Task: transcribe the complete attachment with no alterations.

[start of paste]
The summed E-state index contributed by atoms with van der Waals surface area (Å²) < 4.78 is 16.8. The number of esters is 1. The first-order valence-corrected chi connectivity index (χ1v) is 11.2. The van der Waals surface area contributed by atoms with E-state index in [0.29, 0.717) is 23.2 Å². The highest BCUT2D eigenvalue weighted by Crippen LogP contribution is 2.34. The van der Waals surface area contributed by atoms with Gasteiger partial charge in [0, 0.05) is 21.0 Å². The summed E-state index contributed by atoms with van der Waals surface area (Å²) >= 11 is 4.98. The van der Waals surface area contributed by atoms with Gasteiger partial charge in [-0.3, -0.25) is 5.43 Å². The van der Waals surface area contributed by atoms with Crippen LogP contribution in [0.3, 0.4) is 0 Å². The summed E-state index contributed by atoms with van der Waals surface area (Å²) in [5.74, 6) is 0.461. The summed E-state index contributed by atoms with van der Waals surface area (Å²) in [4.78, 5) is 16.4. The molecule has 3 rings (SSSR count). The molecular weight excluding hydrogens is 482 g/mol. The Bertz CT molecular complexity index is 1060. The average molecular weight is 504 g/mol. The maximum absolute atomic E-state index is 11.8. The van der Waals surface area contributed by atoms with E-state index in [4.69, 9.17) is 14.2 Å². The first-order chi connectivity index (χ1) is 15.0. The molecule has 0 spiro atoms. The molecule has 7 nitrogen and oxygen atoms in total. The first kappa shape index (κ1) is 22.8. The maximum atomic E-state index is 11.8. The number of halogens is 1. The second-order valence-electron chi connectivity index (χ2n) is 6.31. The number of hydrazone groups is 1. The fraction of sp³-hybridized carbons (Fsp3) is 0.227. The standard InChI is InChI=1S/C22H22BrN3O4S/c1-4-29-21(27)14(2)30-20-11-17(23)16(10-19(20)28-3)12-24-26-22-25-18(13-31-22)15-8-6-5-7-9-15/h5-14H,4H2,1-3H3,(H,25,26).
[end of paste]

The summed E-state index contributed by atoms with van der Waals surface area (Å²) < 4.78 is 16.8. The number of esters is 1. The first-order valence-corrected chi connectivity index (χ1v) is 11.2. The van der Waals surface area contributed by atoms with E-state index in [0.29, 0.717) is 23.2 Å². The highest BCUT2D eigenvalue weighted by Crippen LogP contribution is 2.34. The van der Waals surface area contributed by atoms with Gasteiger partial charge in [0, 0.05) is 21.0 Å². The summed E-state index contributed by atoms with van der Waals surface area (Å²) >= 11 is 4.98. The van der Waals surface area contributed by atoms with Gasteiger partial charge in [-0.3, -0.25) is 5.43 Å². The van der Waals surface area contributed by atoms with Crippen LogP contribution in [0.3, 0.4) is 0 Å². The summed E-state index contributed by atoms with van der Waals surface area (Å²) in [5.74, 6) is 0.461. The summed E-state index contributed by atoms with van der Waals surface area (Å²) in [4.78, 5) is 16.4. The molecule has 3 rings (SSSR count). The molecular weight excluding hydrogens is 482 g/mol. The Bertz CT molecular complexity index is 1060. The average molecular weight is 504 g/mol. The maximum absolute atomic E-state index is 11.8. The van der Waals surface area contributed by atoms with E-state index in [4.69, 9.17) is 14.2 Å². The first-order chi connectivity index (χ1) is 15.0. The molecule has 0 spiro atoms. The molecule has 7 nitrogen and oxygen atoms in total. The first kappa shape index (κ1) is 22.8. The maximum atomic E-state index is 11.8. The number of halogens is 1. The second-order valence-electron chi connectivity index (χ2n) is 6.31. The number of hydrazone groups is 1. The fraction of sp³-hybridized carbons (Fsp3) is 0.227. The standard InChI is InChI=1S/C22H22BrN3O4S/c1-4-29-21(27)14(2)30-20-11-17(23)16(10-19(20)28-3)12-24-26-22-25-18(13-31-22)15-8-6-5-7-9-15/h5-14H,4H2,1-3H3,(H,25,26).